The immediate beneficiaries of the MOOC experiment, ironically, are those that did not want anything to do with online learning in the first place – universities. With assessment issues unresolved, universities are well positioned to offer a blended learning model, which takes advantage of their traditional classroom sessions for discussion (“flipped classrooms“) and assessment while delivering most content online. In addition universities offer all the advantages of a campus experience.

    MOOCs have played an important role. They promised a lot and did not deliver much. At the same time, MOOCs have unleashed a force that they cannot control or monetize. The MOOC movement has opened the door for affordable and just-in-time education.

  • Gumroad Turns Social Media Into The New Video Shop
    By Noah J. Nelson (@noahjnelson)

    The people who brought the “Buy Now” button to Twitter are going all-in on film distribution.

    Once upon a time film distribution seemed to be the most staid and stable of things: there were the studios, there were the exhibitors, and there was home video. If you wanted to get a film made and out into the world, you either had to know someone or take your chances in the volatile film markets.

    Everybody–and I think at this point that its safe to say “everybody” without it being hyperbole–knows that the Internet has changed the way that people consume film. This is an ongoing process, with a seemingly endless number of new paths being cut into the dark forrest that is Hollywood.

    This week another path opened up, this time from the social media commerce company Gumroad: video rentals.

    Here’s Gumroad in a nutshell, for those of you who don’t know: the company was founded by Sahil Lavingia, one of the first designers at Pinterest, who wanted an easier way of selling digital assets other than setting up an eBay or an Etsy account. Lavingia designed Gumroad so that instead of driving a creative’s customers to a marketplace website, they could start the transaction right in social media.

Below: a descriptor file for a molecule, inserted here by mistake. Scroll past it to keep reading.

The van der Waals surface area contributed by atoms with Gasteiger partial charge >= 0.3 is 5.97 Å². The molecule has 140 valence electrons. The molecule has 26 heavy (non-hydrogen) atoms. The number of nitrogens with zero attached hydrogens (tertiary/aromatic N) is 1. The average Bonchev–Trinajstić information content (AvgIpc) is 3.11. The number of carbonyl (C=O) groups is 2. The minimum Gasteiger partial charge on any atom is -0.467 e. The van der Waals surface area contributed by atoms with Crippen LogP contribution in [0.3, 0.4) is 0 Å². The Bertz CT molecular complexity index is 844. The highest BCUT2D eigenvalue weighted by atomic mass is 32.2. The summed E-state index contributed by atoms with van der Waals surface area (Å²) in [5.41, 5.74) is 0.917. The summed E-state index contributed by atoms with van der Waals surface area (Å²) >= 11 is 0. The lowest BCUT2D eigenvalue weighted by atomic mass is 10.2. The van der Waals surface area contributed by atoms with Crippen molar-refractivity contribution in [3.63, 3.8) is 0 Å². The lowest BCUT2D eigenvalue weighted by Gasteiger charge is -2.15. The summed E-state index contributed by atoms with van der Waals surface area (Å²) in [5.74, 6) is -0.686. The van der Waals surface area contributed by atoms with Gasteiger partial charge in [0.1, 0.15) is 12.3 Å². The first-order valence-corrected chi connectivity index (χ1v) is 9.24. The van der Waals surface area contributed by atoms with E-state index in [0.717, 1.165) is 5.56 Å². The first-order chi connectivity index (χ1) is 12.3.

The creator doesn’t hand off the relationship with their patron to Gumroad, but the site takes care of fulfillment. Even hosting video files for digital distribution. All for just 5 percent plus 25 cents per transaction.

    “Which I know sounds crazy now,” said K. Tighe of Gumroad’s communication team when I met with her last week in LA. “We’re a start-up, we have room to come up with what we think is the perfect product, so we have a little bit of time to grow.”

    That “perfect product” got a little more perfect this week with the Rentals feature. Filmmakers have already had the option of selling film and video content on Gumroad, but at launch the site says that nearly 28,000 products “will be rentals-capable.” Over 2,000 of that stock are feature-length films.

    Let’s cut to Gumroad’s own fact sheet on the features.

    Any creator selling a film or video product (from feature length films to web series, instructional videos to comedy shorts) will now have the option to make the product available for rent as well as sale – at a price of their choosing.